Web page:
Well, I’m working on it. Uhh, book’s not out yet. But, a little bit more sunlight. I’m dealing with daytime Gotham, I’ve given him a little more Bruce Wayne. A little more R&R during the daytime… maybe about 15 minutes.

Frank Miller:

(He first talks about comics was once written as the source of juvenile crimes) He claimed that Batman and Robin had the perfect homosexual relationship… I made Robin a girl… so there are. (Everyone laughs from his statement)

James Tynion IV:

I don’t think I have put my fingerprint on Batman himself. I’ve been focused much more on his relationship with existing characters… tried to, sort of, hit iconic moments with him and each of the characters that sum up their dynamics in each of their ways. I’ve been trying to create a Bruce that says yes… there were times that they would introduce a new character, a new young vigilante in Gotham, there so many story wherein Batman just saying no. Batman would, like, shut them down out the gate… Batman has been about family the whole time.

6. Politics in comics

Tom King points to Frank Miller that he doesn’t take up much realism. For Frank, realism is such a dreaded word. He points out that the character dresses as a bat, riding a 30 feet long car, and puts a kid into danger. Yeah, Realism. But he seems to have a political sense in his comic as the host pointed out. 3 of his comics had a hit of those political topics on their timeline. He said that it will be odd if comics are divorced from everything else in the world and that cartoon is most known for as political cartoons.

7. Gotham as a Character

Tony Patrick was highlighted on this talk since his new comic stress on the daytime Gotham. He said he was challenged on creating a daytime Gotham since most of the Batman stories were showcased in Nighttime Gotham. He wants to show a distinction between the two, and he points out that for him the daytime Gotham is actually more corrupt than nighttime Gotham.

8. Characters in Diversity and women characters

The Detective Comics was the one with the most diverse and most female characters. James discussed that most of the female where stand-alone characters. They were talked about for a few pages or chapters. It was one of his ways of bringing in his favorite characters to his comics.

9. How much freedom do you have on the iconic character?

Everyone must be curious on how they decide on what will happen to Batman. Like how who’ll he met and team up? Who dies and lives and who will he be going to marry?

” The best bet is to come in when the sales are really low” – Frank Miller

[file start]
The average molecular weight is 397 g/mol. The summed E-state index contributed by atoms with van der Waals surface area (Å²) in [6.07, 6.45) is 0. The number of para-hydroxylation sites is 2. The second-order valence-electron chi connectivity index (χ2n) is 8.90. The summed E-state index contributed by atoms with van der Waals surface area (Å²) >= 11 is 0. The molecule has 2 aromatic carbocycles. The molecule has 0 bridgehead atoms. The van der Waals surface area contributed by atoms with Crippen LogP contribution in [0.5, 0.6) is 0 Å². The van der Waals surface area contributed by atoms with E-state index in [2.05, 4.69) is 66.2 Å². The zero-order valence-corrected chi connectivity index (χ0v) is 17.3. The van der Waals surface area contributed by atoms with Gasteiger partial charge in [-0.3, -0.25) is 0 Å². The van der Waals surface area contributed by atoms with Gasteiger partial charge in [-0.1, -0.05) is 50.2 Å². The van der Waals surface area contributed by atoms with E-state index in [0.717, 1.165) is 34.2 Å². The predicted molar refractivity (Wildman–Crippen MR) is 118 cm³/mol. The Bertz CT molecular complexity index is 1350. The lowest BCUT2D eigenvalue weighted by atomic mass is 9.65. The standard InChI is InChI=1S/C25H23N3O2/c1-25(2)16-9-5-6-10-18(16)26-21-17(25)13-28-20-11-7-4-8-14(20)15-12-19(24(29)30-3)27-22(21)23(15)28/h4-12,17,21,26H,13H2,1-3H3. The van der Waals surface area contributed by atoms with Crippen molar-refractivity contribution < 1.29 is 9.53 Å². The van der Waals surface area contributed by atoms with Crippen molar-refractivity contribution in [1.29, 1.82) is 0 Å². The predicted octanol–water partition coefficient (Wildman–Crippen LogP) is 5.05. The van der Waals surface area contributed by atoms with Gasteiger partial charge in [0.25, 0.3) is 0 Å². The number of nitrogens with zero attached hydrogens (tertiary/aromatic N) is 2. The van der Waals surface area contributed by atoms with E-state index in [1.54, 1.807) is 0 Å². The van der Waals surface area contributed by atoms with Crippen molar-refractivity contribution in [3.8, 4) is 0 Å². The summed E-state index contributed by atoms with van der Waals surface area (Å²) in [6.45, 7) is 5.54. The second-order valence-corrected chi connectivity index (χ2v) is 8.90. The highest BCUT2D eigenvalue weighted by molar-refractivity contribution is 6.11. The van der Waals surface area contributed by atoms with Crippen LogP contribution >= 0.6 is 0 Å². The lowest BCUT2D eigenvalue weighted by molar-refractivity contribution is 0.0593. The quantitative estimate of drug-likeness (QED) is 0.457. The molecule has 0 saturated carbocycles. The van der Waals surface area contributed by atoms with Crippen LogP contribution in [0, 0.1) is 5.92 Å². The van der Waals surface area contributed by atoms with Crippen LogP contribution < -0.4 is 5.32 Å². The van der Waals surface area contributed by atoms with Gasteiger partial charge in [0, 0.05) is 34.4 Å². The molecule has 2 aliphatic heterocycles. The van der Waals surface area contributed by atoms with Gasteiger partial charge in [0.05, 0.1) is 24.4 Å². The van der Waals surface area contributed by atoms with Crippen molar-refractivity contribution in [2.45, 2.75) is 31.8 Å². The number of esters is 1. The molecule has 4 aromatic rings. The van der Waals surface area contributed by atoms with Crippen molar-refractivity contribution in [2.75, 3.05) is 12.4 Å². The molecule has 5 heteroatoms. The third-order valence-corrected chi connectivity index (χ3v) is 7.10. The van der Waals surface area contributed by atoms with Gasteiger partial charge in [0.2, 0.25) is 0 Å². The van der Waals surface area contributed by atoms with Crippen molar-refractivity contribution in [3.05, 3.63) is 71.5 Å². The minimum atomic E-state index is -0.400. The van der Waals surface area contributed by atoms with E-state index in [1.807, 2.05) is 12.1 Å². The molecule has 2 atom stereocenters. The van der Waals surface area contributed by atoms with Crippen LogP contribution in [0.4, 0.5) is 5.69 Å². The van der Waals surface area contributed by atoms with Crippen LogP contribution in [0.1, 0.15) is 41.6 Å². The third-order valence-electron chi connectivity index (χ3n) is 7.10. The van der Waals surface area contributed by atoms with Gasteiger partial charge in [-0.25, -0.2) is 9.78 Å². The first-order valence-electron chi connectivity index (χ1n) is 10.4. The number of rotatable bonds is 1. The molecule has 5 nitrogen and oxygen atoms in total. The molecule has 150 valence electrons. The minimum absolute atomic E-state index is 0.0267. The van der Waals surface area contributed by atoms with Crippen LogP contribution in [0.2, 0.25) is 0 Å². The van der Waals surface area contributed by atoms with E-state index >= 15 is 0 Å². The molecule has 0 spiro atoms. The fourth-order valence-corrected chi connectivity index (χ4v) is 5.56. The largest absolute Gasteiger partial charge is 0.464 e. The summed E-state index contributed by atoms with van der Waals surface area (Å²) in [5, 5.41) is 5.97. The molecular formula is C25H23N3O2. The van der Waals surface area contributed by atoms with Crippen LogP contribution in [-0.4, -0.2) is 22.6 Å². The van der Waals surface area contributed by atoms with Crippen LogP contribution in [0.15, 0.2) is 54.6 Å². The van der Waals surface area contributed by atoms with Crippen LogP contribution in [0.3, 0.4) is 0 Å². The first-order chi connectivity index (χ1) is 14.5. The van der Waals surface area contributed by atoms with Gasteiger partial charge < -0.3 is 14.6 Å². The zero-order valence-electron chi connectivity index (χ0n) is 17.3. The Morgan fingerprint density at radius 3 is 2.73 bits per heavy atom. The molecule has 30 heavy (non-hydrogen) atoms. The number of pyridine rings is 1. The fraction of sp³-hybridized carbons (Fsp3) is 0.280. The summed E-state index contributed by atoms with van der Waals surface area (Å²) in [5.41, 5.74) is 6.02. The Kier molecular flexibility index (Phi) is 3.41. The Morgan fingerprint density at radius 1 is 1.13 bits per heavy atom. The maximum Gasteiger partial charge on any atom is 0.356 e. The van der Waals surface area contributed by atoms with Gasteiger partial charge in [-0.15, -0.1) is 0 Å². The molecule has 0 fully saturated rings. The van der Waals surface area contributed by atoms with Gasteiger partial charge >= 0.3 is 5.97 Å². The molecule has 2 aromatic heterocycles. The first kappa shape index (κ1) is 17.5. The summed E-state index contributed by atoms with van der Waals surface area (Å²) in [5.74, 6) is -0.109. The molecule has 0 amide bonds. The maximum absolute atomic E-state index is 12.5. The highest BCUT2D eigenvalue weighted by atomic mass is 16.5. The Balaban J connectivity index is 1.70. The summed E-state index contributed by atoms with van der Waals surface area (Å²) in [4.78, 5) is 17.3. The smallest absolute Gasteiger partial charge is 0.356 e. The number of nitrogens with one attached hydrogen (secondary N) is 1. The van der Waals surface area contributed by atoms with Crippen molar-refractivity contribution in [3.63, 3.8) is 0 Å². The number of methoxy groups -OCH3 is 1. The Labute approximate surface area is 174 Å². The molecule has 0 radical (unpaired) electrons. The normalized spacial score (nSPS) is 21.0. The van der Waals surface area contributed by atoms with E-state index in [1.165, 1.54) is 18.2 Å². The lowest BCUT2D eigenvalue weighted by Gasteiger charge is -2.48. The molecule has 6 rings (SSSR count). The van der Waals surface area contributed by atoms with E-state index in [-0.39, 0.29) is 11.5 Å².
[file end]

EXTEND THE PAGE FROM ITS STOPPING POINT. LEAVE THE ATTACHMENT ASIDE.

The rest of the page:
Just wittingly said that sometimes low sales are good because it gives them more freedom to raise the comic back up. They talked about the company and editors not wanting the comics flopped or canceled. They also suggested that having a good editor is the best. Tom points out that there is a core to the character that they want to protect. It is their responsibility in keeping that core since it is for the fans and the writers before them.

10. Who will win?

Frank, your Daredevil vs. your Batman, who would win?

Frank: Batman… He beat up Superman.

For Tom: Your Batman vs. Your Mr. Miracle

Tom: Well, Mr. Miracle isn’t a superhero all he does is escape from things. It’s fairly useless in a fight unless he wants to escape from the fight… in the who will win, Batman is always the win.

James: The only person that Batman loses against is Batman.

They talked about Batman’s weakness. But it was stated that it depends on how the writer interprets what will be Batman’s weakness is. For Tony though, it is the extended family that Batman has.

11. For Frank and Sean, does your story influence your art? For the rest, does your artist change how you tell your story?

Frank: in my case … yes. I adapt my art style to the story I wanna do… you have to adapt on which story you are working on or it becomes boring for you and the audience.

Sean: I can kinda crank together a plot, but I can only do one a year. I have to draw it, and if there is any holes I could draw my way out of them… having other writers might give miscommunications.

Audience’s Question

1. How do you check if the things you gonna write has been done before?

Tom: I use a program… called Google… I use Google every day to check ideas and to look at the past history. I also have 2 nerd friends, they own a podcast… They are bare nerds than I am, so that’s saying something.

They all had fun saying the name Google to the audience.

Sean: I use Google alot too.

Tony: Me three.

James: I have a full bookshelf of pretty much every major Batman and story that meant something to me growing up. I spent most of my time revisiting those stories, a lot of it is to make sure that I am not retouching on before, also me finding the moments that moved me the most not to recreate them and getting into that mindset of where I was when I was reading it…

2. Comics that influence you to do comics.

Frank: I was big on Superboy and the Legion of the Super-Heroes… Batman came a lot later.

James: For me, it was the Batman and the X-men

Tony: I start with X-men first, then I read Dark Knight Returns, that was the game changer for me. Also Watchmen and since then I wanted to write comics.

Sean: I came from watching a lot of Batman the animated series. The stuff I didn’t know about comics is scary, I don’t know how I got this part. I usually get in touch with Scott or you (Tom)…

The video is put in below if you want to see. The video was release a little some time this week, yet the interview was conducted last Oct. 5, 2017.